Rep. Al White bids adieu to Grand County
November 16, 2008
As Grand County escorts a new state representative to the Capitol, Randy Baumgardner of Hot Sulphur Springs, it sends off Rep. Al White of Winter Park, who served 8 years in the Colorado House.
But he’s not hanging up his hat quite yet.
On Nov. 4, White beat Democratic opponent Ken Brenner for State Senate District 8, which includes Moffat, Rio Blanco, Garfield, Eagle, Routt and Jackson counties.
In effect, he traded Grand County for Eagle County, which he represented for two years when he entered the political arena in 2000.
At the time, the district was included Grand and three immediate neighbors, Routt, Jackson and Eagle. In 2002, the house district map changed and White found himself representing a much wider region ” from the edge of East Grand, to the Wyoming and Utah borders, to as far south as Garfield County.
Now a Hayden resident in Routt County with wife Jean, White’s newly adopted Senate district is “not new territory for me,” he said.
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It is, however, diverse.
“Everything from ranchers in the Jackson area to billionaires in Beaver Creek,” White said.
With his new district, challenges are as stacked as the topography ” from polarizing views regarding energy policy in the Piceance Basin, to coal mining industries in Moffat and Routt counties.
Still a homeowner in Fraser, White declined to run for Senate District 16 representing Grand County, a district that includes Front Range Boulder and Gilpin counties.
“It didn’t seem to make much sense to me to try and introduce myself to all of those new people, try and understand all of their issues, as opposed to running in a senate district where I already have represented most or all of the district and know the people and know most of the issues,” he said.
His office in Denver will be the same, even his pay the same. To White, serving in the Senate is no different than the House, other than the fact that one has fewer colleagues in the Senate.
Already at work, White started last Wednesday on the Joint Budget Committee, made up of seniority players.
White considers his greatest legislative achievement delivering a flood of tourism marketing dollars to Colorado, and continuing that success is something he hopes to carry into the Senate.
“He is one of the few candidates the chamber has endorsed,” said Winter Park Chamber Executive Catherine Ross.
White-sponsored 2006 legislation set aside $20 million annually to market tourism.
“The economy is looking bleak and we need to be marketing our wares now more than ever,” White said.
In the program’s first year in 2007, $10 million was spent on marketing efforts, both nationally and internationally.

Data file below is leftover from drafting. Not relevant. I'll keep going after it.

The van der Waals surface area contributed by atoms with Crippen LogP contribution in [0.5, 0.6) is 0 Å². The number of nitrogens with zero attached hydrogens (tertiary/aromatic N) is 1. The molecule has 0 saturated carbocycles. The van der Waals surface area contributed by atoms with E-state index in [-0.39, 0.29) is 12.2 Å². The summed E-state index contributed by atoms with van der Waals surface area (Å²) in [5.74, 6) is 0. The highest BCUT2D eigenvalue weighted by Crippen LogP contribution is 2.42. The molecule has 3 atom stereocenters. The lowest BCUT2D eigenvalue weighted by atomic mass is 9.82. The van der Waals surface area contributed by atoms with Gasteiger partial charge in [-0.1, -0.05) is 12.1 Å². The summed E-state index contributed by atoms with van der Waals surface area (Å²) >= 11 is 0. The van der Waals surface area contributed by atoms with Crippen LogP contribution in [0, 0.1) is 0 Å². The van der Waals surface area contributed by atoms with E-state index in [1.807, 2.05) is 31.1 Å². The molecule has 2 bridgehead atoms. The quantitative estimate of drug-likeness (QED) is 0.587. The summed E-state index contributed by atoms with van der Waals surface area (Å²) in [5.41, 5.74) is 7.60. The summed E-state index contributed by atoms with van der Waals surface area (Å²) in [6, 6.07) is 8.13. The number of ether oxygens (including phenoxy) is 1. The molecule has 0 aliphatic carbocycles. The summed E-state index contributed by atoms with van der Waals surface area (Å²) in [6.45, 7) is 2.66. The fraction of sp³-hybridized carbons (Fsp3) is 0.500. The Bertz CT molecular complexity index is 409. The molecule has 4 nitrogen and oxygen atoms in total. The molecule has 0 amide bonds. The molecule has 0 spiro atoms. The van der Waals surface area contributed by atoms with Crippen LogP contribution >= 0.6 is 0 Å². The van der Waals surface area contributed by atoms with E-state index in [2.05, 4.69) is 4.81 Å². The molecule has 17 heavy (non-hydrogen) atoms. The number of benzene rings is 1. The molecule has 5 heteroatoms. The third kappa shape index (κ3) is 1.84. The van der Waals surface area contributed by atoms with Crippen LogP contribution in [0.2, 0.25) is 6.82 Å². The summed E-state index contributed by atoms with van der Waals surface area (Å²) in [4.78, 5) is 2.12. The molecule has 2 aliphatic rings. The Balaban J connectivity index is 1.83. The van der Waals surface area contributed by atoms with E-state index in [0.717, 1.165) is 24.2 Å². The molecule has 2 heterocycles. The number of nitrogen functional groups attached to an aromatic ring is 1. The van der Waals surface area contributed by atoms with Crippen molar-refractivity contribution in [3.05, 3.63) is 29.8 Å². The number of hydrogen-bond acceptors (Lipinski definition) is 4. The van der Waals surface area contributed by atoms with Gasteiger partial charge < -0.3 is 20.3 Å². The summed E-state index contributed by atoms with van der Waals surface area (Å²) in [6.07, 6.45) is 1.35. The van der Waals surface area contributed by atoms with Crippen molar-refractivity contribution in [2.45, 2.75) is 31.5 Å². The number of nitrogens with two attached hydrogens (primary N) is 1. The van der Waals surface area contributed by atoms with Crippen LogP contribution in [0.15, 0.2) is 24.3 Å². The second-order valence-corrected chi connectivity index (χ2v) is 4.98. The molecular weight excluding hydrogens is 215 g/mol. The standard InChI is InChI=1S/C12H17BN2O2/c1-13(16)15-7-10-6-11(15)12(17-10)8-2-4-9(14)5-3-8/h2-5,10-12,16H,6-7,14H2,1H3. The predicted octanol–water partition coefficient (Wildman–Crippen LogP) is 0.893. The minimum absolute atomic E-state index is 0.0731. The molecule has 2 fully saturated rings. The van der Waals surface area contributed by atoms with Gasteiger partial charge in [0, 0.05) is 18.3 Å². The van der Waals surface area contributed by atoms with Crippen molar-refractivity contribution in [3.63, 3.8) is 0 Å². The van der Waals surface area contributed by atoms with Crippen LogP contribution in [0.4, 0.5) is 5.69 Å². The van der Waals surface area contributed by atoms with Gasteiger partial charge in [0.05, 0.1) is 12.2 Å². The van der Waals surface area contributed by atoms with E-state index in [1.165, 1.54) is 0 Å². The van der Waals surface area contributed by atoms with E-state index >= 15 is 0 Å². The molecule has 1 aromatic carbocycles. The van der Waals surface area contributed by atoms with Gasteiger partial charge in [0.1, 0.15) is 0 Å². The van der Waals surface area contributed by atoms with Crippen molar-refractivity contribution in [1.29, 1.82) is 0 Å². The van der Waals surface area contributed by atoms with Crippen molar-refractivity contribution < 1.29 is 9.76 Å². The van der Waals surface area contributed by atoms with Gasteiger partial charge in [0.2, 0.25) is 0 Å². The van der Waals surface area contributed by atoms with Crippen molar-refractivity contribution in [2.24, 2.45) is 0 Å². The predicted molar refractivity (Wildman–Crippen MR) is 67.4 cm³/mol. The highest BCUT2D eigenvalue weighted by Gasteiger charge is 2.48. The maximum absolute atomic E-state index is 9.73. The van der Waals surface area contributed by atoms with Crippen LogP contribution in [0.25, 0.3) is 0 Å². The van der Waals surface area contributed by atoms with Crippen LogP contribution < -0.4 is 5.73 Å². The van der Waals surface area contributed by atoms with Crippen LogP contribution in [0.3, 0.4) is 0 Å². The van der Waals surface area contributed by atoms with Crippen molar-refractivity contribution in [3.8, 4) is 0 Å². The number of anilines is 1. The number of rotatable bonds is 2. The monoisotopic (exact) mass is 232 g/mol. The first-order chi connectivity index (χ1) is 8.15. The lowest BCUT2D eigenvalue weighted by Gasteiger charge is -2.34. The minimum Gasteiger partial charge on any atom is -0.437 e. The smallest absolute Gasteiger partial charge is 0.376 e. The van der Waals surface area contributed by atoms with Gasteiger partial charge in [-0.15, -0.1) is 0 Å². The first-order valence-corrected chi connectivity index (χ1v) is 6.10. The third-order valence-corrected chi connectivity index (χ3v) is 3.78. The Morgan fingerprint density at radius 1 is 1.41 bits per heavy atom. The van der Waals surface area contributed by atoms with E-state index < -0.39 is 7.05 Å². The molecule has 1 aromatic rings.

“A $10 million marketing effort produced $2 billion in our economy that would not have happened had we not spent those dollars,” White said, “so I think it’s really critical, especially in this difficult economic time, that we stay in the tourism market aggressively and consistently.”
White also has legislated ways to bring about affordable housing to mountain resort communities, increase funding for teachers, and help usher in a Colorado No-Call list to stave off annoying telemarketers.
“I think that he did a really good job of representing the area,” said former Winter Park mayor Nick Teverbaugh. “I think he was responsive to the mountain communities and to Grand County in particular while he was in the House. I was glad to hear he’d won. He still is representing western Colorado and western communities.”
White moved to Grand County from Illinois in 1972 for the same reason many do: skiing. For 25 years, he and Jean had owned businesses in Winter Park, namely the Viking Lodge and two ski shops. During his time in Winter Park, White served on the Fraser Valley Recreation District and the Grand County Water and Sanitation District boards.
Years prior he’d studied political science at Western Illinois University, was later based in Germany during service in the Army, then attended the University of Colorado – Boulder.
In the Legislature, White has worked to protect West Slope water while serving on the Water Resources Review Committee, which he created.
“Its job is to consider water-related legislation and refer it to the whole body of Legislature,” White said.
As a state senator starting Jan. 7 when the assembly reconvenes, White hopes to be a continuing member on the committee by filling a seat soon to be vacated.
“It’s a great way to safeguard the water in Western Colorado,” he said.
“He’s a well-rounded legislator,” Ross said, who added that White works on the issues as an elected official of the people, not as a puppet of his party.
“I think he has been willing to work with both Democrats and Republicans in getting the legislation passed, something I think is important in going ahead,” Teverbaugh said.
During recent campaigning, White said he drove 1,000 miles a week.
“Of course, that was when gas was $4.40 over in Garfield County and everywhere else it was fairly expensive,” he said.
With such large House and Senate districts in Northwestern Colorado, White said one of his biggest challenges will be (and has been) visiting all corners of his constituency.
“We know that even though his official address is not Winter Park or Fraser anymore, we know in his heart he’s still here,” Ross said.
” Tonya Bina can be reached at 887-3334 ext. 19603 or e-mail